Natural oils include animal oils and vegetable oils (e.g., castor oil, lard oil) as well as solvent-refined or acid-refined mineral lubricating oils of the paraffinic, naphthenic, or mixed paraffin-naphthenic types. Oils of lubricating viscosity derived from coal or shale are also useful base oils. Synthetic lubricating oils include hydrocarbon oils and halo-substituted hydrocarbon oils such as polymerized and interpolymerized olefins (e.g., polybutylenes, polypropylenes, propylene-isobutylene copolymers, chlorinated polybutylenes, etc.); alkyl benzenes (e.g., dodecylbenzenes, tetradecylbenzenes, dinonylbenzenes, di-(2-ethylhexyl)benzenes, etc.); polyphenols (e.g., biphenyls, terphenyls, etc.); and the like. Alkylene oxide polymers and interpolymers and derivatives thereof where the terminal hydroxyl groups have been modified by esterification, etherification, etc., constitute another class of known synthetic lubricating oils. These are exemplified by the oils prepared through polymerization of ethylene oxide or propylene oxide, the alkyl and aryl ethers of these polyoxyalkylene polymers (e.g., methylpolyisopropylene glycol ether having an average molecular weight of 1000, diphenyl ether of polyethylene glycol having a molecular weight of 500-1000, diethyl ether of polypropylene glycol having a molecular weight of 1000-1500, etc.) or mono- and polycarboxylic esters thereof, for example, the acetic acid esters, mixed C3 -C8 fatty acid esters, or the C13 Oxo acid diester of tetraethylene glycol. Another suitable class of synthetic lubricating oils comprises the esters of dicarboxylic acids (e.g., phthalic acid, succinic acid, maleic acid, azelaic acid, suberic acid, sebacic acid, fumaric acid, adipic acid, linoleic acid dimer, etc.) with a variety of alcohols (e.g., butyl alcohol, hexyl alcohol, dodecyl alcohol, 2-ethylhexyl alcohol, pentaerythritol, etc.). Specific examples of these esters include dibutyl adipate, di(2-ethylhexyl)sebacate, di-n-hexyl fumarate, dioctyl sebacate, diisooctyl azelate, diisodecyl azelate, dioctyl phthalate, didecyl phthalate, dieicosyl sebacate, the 2-ethylhexyl diester of linoleic acid dimer, the complex ester formed by reacting one mole of sebacic acid with two moles of tetraethylene glycol and two moles of 2-ethyl-hexanoic acid, and the like. Silicon-based oils such as the polyalkyl-, polyaryl-, polyalkoxy-, or polyaryloxy-siloxane oils and silicate oils comprise another useful class of synthetic lubricants (e.g., tetraethyl-silicate, tetraisopropyl-silicate, tetra-(2-ethylhexyl)-silicate, tetra-(4-methyl-2-tetraethyl)-silicate, tetra-(p-tert-butylphenyl)-silicate, hexyl-(4-methyl-2-pentoxy)-di-siloxane, poly(methyl)-siloxanes, poly(methylphenyl)-siloxanes, etc.). Other synthetic lubricating oils include liquid esters of phosphorus-containing acids (e.g., tricresyl phosphate, trioctyl phosphate, diethyl ester of decane phosphonic acid, etc.), polymeric tetrahydrofurans, and the like.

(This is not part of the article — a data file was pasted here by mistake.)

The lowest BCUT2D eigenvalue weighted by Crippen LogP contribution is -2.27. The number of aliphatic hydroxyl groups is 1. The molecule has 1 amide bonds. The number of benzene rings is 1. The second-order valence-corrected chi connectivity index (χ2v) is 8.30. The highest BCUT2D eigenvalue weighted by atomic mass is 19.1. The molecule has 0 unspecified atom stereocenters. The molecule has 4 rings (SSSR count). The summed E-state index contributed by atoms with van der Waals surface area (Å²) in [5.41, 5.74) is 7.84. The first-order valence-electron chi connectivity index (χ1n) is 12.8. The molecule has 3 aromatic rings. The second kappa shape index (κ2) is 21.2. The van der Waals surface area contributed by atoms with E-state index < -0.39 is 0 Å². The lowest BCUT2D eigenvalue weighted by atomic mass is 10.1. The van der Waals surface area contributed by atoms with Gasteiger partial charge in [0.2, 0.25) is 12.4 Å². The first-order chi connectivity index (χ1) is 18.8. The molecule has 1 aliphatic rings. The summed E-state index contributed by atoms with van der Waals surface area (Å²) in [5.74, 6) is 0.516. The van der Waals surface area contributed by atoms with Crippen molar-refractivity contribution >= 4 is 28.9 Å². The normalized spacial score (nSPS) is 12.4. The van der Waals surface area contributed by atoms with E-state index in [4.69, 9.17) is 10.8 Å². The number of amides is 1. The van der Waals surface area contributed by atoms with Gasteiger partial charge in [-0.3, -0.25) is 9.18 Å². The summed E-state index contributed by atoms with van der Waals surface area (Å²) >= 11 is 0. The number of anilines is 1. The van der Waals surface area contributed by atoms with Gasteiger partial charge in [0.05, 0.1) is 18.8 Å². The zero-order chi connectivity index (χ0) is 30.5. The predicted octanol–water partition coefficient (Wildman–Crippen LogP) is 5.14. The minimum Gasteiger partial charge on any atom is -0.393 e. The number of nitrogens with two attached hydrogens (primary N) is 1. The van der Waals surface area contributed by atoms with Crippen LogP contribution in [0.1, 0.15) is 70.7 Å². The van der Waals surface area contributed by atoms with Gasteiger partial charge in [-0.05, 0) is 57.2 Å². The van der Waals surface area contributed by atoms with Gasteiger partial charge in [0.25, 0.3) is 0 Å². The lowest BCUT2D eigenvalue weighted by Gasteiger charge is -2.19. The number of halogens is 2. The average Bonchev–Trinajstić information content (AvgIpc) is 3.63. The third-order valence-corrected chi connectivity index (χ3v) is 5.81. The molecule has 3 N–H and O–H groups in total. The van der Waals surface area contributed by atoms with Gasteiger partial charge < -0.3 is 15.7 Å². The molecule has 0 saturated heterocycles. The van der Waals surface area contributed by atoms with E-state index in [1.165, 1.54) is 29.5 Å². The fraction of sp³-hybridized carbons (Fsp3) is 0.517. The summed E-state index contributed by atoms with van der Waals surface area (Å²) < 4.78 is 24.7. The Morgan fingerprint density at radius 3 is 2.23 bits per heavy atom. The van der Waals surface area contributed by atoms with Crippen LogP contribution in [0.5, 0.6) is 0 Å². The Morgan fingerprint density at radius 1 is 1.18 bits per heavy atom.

Of the various lubricants, crankcase lubricants and automobile transmission fluids are especially adapted to the improvement by the use of the additives of the present invention. Generally, the lubricant compositions of the present invention contain an amount of the nitrogen-containing esters of the invention sufficient to provide such lubricant compositions with pour point depressant properties. This amount may be as low as 0.01%, although it more often is from about 0.1% to about 10% preferably about 0.1% to about 1% by weight of the finished lubricant. Higher concentrations may be employed.
As indicated previously, the nitrogen-containing esters of the present invention are particularly suitable for imparting pour point depressant properties to lubricants. In this regard, the nitrogen containing esters reduce the lowest temperature at which the lubricant composition to which they are added flows. Accordingly, these nitrogen-containing esters extend the versatility and lubricating qualities of such lubricant compositions at lower service temperatures. The pour point depressants provided in accordance with the present invention are especially important for use in crankcase oils and gear oils as well as automatic transmission fluids and hydraulic oils.
The nitrogen-containing esters of Examples 2, 3 and 6-11 were subjected to ASTM Pour Point of Petroleum Oils D 97-66 for determination of respective initial pour points, and to Method 201-Federal Test Method Standard No. 791B for determination of respective stable pour points. Additionally, for purposes of comparison samples A and B (the preparation of which is indicated below) were also subjected to these tests. The results of these tests are indicated in Table I below.
Samples A and B are prepared in accordance with the teachings of U.S. Pat. Nos. 3,702,300 and 3,933,761 as follows:
A styrene-maleic interpolymer is obtained by preparing a solution of styrene (536 parts) and maleic anhydride (505 parts) in toluene (7585 parts) and contacting the solution at 99°-101° C. and 480-535 mm. Hg. absolute with a mixture of benzoyl peroxide (1.55 parts) and toluene (51.6 parts) for 1.5 hours. Mineral oil (2228 parts) is added to the mixture which is maintained at a temperature of 99°-101° C. and a pressure of 480-535 mm. Hg. for 4 hours to strip the mixture. To 3888 parts of the stripped mineral oil-interpolymer slurry there are added mineral oil (77 parts), Alfol 1218 (1380 parts), Alfol 810 (244 parts), n-butanol (133 parts) premixed with 66° Baume sulfuric acid (2.58 parts) and an additional amount of 66° Baume sulfuric acid (15.5 parts). The mixture is then heated at 150°-160° C. for 20 hours whereupon water is distilled off. An additional amount of sulfuric acid (2.58 parts) together with an additional amount of n-butanol (133 parts) is added and esterification is continued until 95% of the carboxy radicals of the polymer have been esterified. To the esterified interpolymer there is then added aminopropyl morpholine (74.8 parts), Ethyl Antioxidant 733 (8.4 parts) and the resulting mixture is heated to 150°-160° C./10 mm. Hg. to distill off toluene and any other volatile components. The stripped product is mixed with an additional amount of mineral oil (600 parts) and filtered. The filtrate is a mineral oil solution of a nitrogen-containing mixed ester.